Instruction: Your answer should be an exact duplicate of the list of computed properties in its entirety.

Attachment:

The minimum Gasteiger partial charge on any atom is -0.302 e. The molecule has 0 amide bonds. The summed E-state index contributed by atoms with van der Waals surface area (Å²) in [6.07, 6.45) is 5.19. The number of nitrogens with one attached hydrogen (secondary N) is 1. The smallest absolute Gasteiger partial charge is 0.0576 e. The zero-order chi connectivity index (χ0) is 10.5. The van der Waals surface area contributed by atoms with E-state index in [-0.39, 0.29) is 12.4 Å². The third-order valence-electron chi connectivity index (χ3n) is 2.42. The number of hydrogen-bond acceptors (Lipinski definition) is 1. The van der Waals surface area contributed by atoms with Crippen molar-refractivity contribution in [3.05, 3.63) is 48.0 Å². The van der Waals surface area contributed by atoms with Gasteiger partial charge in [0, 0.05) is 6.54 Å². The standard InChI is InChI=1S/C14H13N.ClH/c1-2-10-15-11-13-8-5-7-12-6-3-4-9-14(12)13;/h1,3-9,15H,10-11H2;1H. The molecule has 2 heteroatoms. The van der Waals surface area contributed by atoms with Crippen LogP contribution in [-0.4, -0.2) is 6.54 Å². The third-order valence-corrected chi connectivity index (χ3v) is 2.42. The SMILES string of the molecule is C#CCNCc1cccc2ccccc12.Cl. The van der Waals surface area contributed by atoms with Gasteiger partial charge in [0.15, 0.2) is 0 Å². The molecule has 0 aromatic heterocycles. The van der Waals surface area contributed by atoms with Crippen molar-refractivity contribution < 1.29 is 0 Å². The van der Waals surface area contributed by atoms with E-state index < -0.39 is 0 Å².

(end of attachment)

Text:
The minimum Gasteiger partial charge on any atom is -0.302 e. The molecule has 0 amide bonds. The summed E-state index contributed by atoms with van der Waals surface area (Å²) in [6.07, 6.45) is 5.19. The number of nitrogens with one attached hydrogen (secondary N) is 1. The smallest absolute Gasteiger partial charge is 0.0576 e. The zero-order chi connectivity index (χ0) is 10.5. The van der Waals surface area contributed by atoms with E-state index in [-0.39, 0.29) is 12.4 Å². The third-order valence-electron chi connectivity index (χ3n) is 2.42. The number of hydrogen-bond acceptors (Lipinski definition) is 1. The van der Waals surface area contributed by atoms with Crippen molar-refractivity contribution in [3.05, 3.63) is 48.0 Å². The van der Waals surface area contributed by atoms with Gasteiger partial charge in [0, 0.05) is 6.54 Å². The standard InChI is InChI=1S/C14H13N.ClH/c1-2-10-15-11-13-8-5-7-12-6-3-4-9-14(12)13;/h1,3-9,15H,10-11H2;1H. The molecule has 2 heteroatoms. The van der Waals surface area contributed by atoms with Crippen LogP contribution in [-0.4, -0.2) is 6.54 Å². The third-order valence-corrected chi connectivity index (χ3v) is 2.42. The SMILES string of the molecule is C#CCNCc1cccc2ccccc12.Cl. The van der Waals surface area contributed by atoms with Gasteiger partial charge in [0.15, 0.2) is 0 Å². The molecule has 0 aromatic heterocycles. The van der Waals surface area contributed by atoms with Crippen molar-refractivity contribution < 1.29 is 0 Å². The van der Waals surface area contributed by atoms with E-state index < -0.39 is 0 Å².